If you get on a mockingbird’s enemy list, expect to be dive-bombed every time you come within the bird‘s sight. That’s one lesson that can be taken from a new study which proved that mockingbirds can recognize individual people, and attack those who have bothered their nests in the past. While ornithologists knew that certain highly intelligent birds like parrots and crows can recognize humans in a lab setting, they were surprised to find similar behavior in a songbird living in the wild. This paper is “a beauty,” says John Fitzpatrick, an ornithologist at Cornell University. “It’s amazing what a bird brain can do” [ScienceNOW Daily News].
The study was prompted by a series of bird attacks. A graduate student involved in research on bird nesting noticed that when she would make repeat visits to peoples’ yards the birds would alarm and attack her, while they would ignore people gardening or doing other things nearby…. Indeed, it seemed they could even recognize her car, and she had to start parking around the corner [AP]. So the researchers designed an experiment to investigate whether the birds really could identify an individual person.
For the study, published in the Proceedings of the National Academy of Sciences, the researchers identified 24 mockingbirds watching over egg-filled nests on the University of Florida campus in Gainesville. For each nest, they had one volunteer approach and touch the eggs over the course of four days, but on each day the volunteer approached at a different time, came from a different direction, and wore different clothes. Still, with every visit, the bird grew more agitated. At first, the mother bird waited until the person came close and then flew to a nearby bush to shout out alarms calls, a behavior called flushing that birds do to distract predators in the wild. But by day four, mom was up and out of her nest when the volunteer was almost 14 meters away–and she or her mate dive-bombed the volunteer’s head [ScienceNOW Daily News]. When a new volunteer approached the nest on the fifth day and touched the eggs, the mother bird started the get-to-know-you process from scratch, and merely called alarms from a nearby bush.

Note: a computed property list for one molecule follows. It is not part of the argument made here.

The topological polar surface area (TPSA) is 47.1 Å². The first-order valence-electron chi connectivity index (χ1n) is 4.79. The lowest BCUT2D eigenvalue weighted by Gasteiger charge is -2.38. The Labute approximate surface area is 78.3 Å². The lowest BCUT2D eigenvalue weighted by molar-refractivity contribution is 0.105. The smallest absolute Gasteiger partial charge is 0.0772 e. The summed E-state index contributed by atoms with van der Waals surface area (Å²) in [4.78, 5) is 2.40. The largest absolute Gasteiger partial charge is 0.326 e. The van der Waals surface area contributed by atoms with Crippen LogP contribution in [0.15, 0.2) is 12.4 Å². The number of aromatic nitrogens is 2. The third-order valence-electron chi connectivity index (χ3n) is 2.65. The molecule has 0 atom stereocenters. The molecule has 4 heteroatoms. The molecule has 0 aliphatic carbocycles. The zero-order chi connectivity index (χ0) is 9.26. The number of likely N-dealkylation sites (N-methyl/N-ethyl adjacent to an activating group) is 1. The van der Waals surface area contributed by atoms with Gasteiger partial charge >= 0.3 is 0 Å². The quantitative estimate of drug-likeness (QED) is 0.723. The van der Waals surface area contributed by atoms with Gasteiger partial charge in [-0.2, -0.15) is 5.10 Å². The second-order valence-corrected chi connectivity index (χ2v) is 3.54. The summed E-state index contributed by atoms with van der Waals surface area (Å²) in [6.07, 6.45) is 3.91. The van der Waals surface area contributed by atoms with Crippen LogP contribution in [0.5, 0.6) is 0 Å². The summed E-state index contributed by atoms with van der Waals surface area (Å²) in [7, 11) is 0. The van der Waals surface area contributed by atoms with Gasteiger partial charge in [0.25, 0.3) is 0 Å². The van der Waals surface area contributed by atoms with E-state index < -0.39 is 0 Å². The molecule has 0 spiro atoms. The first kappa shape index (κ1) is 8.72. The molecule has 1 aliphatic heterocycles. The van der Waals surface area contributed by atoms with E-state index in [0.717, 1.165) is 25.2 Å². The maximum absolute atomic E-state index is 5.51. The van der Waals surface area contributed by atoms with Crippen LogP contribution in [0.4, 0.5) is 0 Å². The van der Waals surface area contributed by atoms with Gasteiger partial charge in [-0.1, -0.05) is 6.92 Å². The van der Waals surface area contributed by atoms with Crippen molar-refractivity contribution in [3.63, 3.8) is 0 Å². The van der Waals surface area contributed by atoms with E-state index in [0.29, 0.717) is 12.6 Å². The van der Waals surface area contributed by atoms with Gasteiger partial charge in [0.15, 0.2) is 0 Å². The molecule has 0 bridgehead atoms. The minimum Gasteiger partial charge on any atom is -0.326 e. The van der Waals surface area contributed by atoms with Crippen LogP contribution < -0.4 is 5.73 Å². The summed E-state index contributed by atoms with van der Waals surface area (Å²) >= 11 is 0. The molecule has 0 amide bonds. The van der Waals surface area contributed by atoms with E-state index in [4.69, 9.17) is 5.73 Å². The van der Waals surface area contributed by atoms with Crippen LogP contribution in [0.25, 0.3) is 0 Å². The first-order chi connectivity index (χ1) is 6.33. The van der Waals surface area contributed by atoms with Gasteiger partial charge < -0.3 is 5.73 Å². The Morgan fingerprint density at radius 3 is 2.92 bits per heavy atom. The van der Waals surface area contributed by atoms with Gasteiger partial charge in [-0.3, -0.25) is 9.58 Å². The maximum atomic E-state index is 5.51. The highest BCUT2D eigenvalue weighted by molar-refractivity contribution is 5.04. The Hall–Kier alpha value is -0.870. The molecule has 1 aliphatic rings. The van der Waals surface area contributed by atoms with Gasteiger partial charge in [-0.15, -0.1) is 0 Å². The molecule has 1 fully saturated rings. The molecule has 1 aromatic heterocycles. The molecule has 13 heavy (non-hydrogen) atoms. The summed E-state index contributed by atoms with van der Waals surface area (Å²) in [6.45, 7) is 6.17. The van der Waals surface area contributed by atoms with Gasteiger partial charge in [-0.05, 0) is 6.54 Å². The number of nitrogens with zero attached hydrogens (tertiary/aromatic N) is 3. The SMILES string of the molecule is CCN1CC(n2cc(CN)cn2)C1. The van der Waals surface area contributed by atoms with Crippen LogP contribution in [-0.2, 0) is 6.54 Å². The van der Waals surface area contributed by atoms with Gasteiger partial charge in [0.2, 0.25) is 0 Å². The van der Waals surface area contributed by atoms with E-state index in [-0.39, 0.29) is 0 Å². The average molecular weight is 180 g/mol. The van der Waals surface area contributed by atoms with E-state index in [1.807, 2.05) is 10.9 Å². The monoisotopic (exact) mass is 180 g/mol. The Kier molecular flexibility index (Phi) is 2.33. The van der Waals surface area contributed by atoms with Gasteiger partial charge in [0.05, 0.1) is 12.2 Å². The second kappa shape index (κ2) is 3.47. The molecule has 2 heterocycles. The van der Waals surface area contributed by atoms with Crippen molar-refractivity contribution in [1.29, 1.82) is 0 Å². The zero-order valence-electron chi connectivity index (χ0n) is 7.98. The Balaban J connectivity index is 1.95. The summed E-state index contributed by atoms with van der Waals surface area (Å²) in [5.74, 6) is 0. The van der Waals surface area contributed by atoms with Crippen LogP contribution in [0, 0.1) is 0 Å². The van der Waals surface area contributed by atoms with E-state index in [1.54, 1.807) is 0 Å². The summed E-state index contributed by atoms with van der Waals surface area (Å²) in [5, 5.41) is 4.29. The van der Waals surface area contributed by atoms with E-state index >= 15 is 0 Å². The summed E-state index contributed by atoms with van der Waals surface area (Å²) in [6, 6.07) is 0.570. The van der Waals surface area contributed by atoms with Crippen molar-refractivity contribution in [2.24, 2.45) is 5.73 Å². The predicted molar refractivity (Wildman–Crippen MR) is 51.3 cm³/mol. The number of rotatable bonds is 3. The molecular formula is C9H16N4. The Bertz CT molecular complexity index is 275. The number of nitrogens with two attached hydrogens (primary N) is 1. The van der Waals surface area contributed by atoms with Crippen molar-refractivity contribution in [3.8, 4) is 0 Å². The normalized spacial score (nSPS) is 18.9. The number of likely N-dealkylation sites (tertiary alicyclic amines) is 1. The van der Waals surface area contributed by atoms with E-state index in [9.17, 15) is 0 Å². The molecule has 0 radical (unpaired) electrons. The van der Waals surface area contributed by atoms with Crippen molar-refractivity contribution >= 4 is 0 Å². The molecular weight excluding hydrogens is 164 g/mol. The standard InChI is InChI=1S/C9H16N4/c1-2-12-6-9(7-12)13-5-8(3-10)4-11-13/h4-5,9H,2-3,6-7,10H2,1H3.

Researchers say it’s remarkable that the birds can pick out one human from the hundreds who pass near their nests each day on the busy campus, but suggest that they’re building on a preexisting ability to monitor potential threats. Says lead researcher Doug Levey: “We don’t believe mockingbirds evolved an ability to distinguish between humans. Mockingbirds and humans haven’t been living in close association long enough for that to occur. We think instead that our experiments reveal an underlying ability to be incredibly perceptive of everything around them, and to respond appropriately when the stakes are high” [The Guardian].
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Image: Lou Guilette/PNAS. A mockingbird dive-bombs one of the volunteers.